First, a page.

Saturday, September 11, 2010

Report on the April 24th 2010 Hexie Madness event


The Quilt Study Group of NSW (a sub-committee of The Quilters’ Guild of NSW Inc.) held their April meeting at The Powerhouse Museum on Saturday April 24th 2010. All members of the Guild are welcome to attend and there are no longer additional fees.

This event titled “Hexie Madness” was designed as a giant ‘Show and Tell’ featuring hexagon quilts in all shapes and sizes. Members were asked to bring and talk about their hexagon quilts. The turn out was most impressive with over 40 participants and many, many more quilts. Brigitte Giblin (who has been a previous guest speaker for the Sydney Quilt Study Group) was unable to attend but kindly sent 4 of her recent quilts plus a number of quilts by her students. They all feature hexagons, some in conjunction with appliquĂ© and other paper piecing designs.








Jennifer Corkish brought a number of her quilts, again incorporating hexagons within the design and she even had a few new and unfinished designs for students to anticipate making in future classes. A number of her students also brought along their hexie quilts made in Jennifer’s classes.  















Pam Curtis could not attend but generously sent her prize winning hexie quilts for us to look at.





































Daphne Massie brought the first block in her project to replicate an old quilt found by her daughter; hopefully she will bring more blocks to future meetings.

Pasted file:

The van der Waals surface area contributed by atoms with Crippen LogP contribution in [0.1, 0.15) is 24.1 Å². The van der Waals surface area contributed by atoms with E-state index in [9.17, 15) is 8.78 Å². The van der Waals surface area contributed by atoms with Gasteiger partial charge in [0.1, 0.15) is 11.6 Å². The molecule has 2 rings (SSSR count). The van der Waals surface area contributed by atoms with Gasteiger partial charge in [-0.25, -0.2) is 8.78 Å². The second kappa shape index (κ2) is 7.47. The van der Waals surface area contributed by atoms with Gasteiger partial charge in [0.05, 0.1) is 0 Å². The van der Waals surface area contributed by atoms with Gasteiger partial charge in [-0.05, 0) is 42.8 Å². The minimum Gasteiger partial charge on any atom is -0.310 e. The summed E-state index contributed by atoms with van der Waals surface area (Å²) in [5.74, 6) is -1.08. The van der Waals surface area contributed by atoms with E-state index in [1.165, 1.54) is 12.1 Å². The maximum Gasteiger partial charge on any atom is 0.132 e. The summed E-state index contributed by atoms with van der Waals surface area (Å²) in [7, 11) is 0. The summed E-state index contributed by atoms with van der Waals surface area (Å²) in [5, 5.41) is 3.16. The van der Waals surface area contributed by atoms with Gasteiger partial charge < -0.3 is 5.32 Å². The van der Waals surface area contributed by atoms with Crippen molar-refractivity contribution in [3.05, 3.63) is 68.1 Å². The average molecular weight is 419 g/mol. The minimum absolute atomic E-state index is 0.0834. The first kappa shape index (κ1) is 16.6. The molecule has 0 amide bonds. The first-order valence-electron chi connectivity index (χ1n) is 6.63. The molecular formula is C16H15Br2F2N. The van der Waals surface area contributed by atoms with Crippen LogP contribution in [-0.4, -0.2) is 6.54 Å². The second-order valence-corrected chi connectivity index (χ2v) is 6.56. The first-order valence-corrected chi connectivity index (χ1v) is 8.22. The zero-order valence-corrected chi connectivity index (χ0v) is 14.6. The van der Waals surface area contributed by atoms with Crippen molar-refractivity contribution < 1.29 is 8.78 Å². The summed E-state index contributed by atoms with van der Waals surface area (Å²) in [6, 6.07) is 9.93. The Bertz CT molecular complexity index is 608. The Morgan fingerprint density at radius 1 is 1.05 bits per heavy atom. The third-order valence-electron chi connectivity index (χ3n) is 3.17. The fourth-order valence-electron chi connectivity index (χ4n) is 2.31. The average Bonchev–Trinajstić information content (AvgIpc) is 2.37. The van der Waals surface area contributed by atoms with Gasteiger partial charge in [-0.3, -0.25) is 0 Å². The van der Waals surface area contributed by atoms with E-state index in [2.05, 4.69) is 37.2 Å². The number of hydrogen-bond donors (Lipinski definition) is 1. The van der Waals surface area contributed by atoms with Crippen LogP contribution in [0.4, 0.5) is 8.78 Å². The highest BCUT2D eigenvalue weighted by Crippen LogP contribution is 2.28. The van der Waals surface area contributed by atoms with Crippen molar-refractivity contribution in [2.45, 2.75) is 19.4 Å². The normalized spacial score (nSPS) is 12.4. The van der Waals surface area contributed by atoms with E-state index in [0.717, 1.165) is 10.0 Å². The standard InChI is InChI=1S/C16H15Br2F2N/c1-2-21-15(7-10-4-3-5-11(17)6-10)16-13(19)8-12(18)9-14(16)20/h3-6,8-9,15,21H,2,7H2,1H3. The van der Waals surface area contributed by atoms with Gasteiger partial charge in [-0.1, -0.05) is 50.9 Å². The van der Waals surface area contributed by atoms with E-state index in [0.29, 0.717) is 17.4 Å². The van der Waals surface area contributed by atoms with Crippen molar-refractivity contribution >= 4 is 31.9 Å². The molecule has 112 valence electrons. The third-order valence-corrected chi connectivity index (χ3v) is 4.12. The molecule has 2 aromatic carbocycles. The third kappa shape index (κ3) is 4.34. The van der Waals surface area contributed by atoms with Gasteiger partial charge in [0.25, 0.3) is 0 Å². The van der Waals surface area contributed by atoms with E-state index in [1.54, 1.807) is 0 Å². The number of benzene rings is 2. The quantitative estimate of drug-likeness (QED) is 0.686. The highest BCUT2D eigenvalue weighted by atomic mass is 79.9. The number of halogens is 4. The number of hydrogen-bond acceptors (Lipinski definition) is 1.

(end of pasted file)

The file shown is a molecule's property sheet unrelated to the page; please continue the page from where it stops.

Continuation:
The highlight of the show was the quilt made by Nolene McGuran which won Best of Show at the Quilters’ Guild of NSW Inc. quilt show some years ago. Unfortunately we did have any quilt stands so we couldn’t show this masterpiece of design to its fullest potential but at the end we laid it out on the floor so everyone could get a good look.









































At the end of the meeting the room was ringed with tables piled high with hexie quilts. I was so busy running around I didn’t get the chance to count them or to get the names of many of the makers - my apologies. Most of the members of the audience were fans of “Hexie” quilts, and those who weren’t left the meeting as converts. For example, on a recent Guild bus trip to Wagga Wagga, Margy Syrette was surrounded by quilters making hexagons of various sizes so she decided to try her hand at doing some. She was delighted to present her completed quilt.

There was so much to inspire us with the variety of design and fabric. It was a great day. Thank you to all who came along for bringing along your hexie masterpieces and helping publicise this most wonderful madness! Sandra Lyons.

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